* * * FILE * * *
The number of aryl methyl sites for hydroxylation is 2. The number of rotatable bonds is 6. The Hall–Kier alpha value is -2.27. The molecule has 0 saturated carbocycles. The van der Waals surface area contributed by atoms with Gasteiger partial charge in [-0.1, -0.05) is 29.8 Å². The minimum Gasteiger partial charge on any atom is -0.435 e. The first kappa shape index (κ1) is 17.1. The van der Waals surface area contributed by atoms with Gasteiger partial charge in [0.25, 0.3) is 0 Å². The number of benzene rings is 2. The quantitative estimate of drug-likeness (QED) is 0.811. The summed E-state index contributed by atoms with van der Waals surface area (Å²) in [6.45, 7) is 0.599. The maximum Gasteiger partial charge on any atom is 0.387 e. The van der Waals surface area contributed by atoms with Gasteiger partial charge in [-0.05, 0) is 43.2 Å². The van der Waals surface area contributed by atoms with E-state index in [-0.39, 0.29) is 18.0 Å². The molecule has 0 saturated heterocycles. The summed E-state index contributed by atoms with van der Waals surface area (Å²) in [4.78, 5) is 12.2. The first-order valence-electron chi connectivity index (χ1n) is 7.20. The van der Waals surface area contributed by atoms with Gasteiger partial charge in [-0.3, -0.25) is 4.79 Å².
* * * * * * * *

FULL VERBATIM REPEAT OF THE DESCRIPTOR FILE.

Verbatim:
The number of aryl methyl sites for hydroxylation is 2. The number of rotatable bonds is 6. The Hall–Kier alpha value is -2.27. The molecule has 0 saturated carbocycles. The van der Waals surface area contributed by atoms with Gasteiger partial charge in [-0.1, -0.05) is 29.8 Å². The minimum Gasteiger partial charge on any atom is -0.435 e. The first kappa shape index (κ1) is 17.1. The van der Waals surface area contributed by atoms with Gasteiger partial charge in [0.25, 0.3) is 0 Å². The number of benzene rings is 2. The quantitative estimate of drug-likeness (QED) is 0.811. The summed E-state index contributed by atoms with van der Waals surface area (Å²) in [6.45, 7) is 0.599. The maximum Gasteiger partial charge on any atom is 0.387 e. The van der Waals surface area contributed by atoms with Gasteiger partial charge in [-0.05, 0) is 43.2 Å². The van der Waals surface area contributed by atoms with E-state index in [-0.39, 0.29) is 18.0 Å². The molecule has 0 saturated heterocycles. The summed E-state index contributed by atoms with van der Waals surface area (Å²) in [4.78, 5) is 12.2. The first-order valence-electron chi connectivity index (χ1n) is 7.20. The van der Waals surface area contributed by atoms with Gasteiger partial charge in [-0.3, -0.25) is 4.79 Å².